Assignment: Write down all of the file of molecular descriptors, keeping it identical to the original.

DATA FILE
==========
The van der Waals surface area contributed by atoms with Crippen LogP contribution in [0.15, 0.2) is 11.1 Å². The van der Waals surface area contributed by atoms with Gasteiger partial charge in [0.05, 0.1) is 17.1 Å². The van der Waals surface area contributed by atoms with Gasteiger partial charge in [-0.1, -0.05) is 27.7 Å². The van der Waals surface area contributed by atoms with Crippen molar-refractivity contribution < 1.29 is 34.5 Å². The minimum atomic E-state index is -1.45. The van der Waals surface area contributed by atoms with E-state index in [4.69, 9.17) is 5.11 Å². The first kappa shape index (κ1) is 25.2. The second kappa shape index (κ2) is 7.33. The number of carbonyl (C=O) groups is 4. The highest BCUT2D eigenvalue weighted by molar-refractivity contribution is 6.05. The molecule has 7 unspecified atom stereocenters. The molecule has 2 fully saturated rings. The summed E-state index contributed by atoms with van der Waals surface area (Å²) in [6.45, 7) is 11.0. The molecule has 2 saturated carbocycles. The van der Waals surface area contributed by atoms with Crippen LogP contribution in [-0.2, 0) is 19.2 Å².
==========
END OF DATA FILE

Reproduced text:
The van der Waals surface area contributed by atoms with Crippen LogP contribution in [0.15, 0.2) is 11.1 Å². The van der Waals surface area contributed by atoms with Gasteiger partial charge in [0.05, 0.1) is 17.1 Å². The van der Waals surface area contributed by atoms with Gasteiger partial charge in [-0.1, -0.05) is 27.7 Å². The van der Waals surface area contributed by atoms with Crippen molar-refractivity contribution < 1.29 is 34.5 Å². The minimum atomic E-state index is -1.45. The van der Waals surface area contributed by atoms with E-state index in [4.69, 9.17) is 5.11 Å². The first kappa shape index (κ1) is 25.2. The second kappa shape index (κ2) is 7.33. The number of carbonyl (C=O) groups is 4. The highest BCUT2D eigenvalue weighted by molar-refractivity contribution is 6.05. The molecule has 7 unspecified atom stereocenters. The molecule has 2 fully saturated rings. The summed E-state index contributed by atoms with van der Waals surface area (Å²) in [6.45, 7) is 11.0. The molecule has 2 saturated carbocycles. The van der Waals surface area contributed by atoms with Crippen LogP contribution in [-0.2, 0) is 19.2 Å².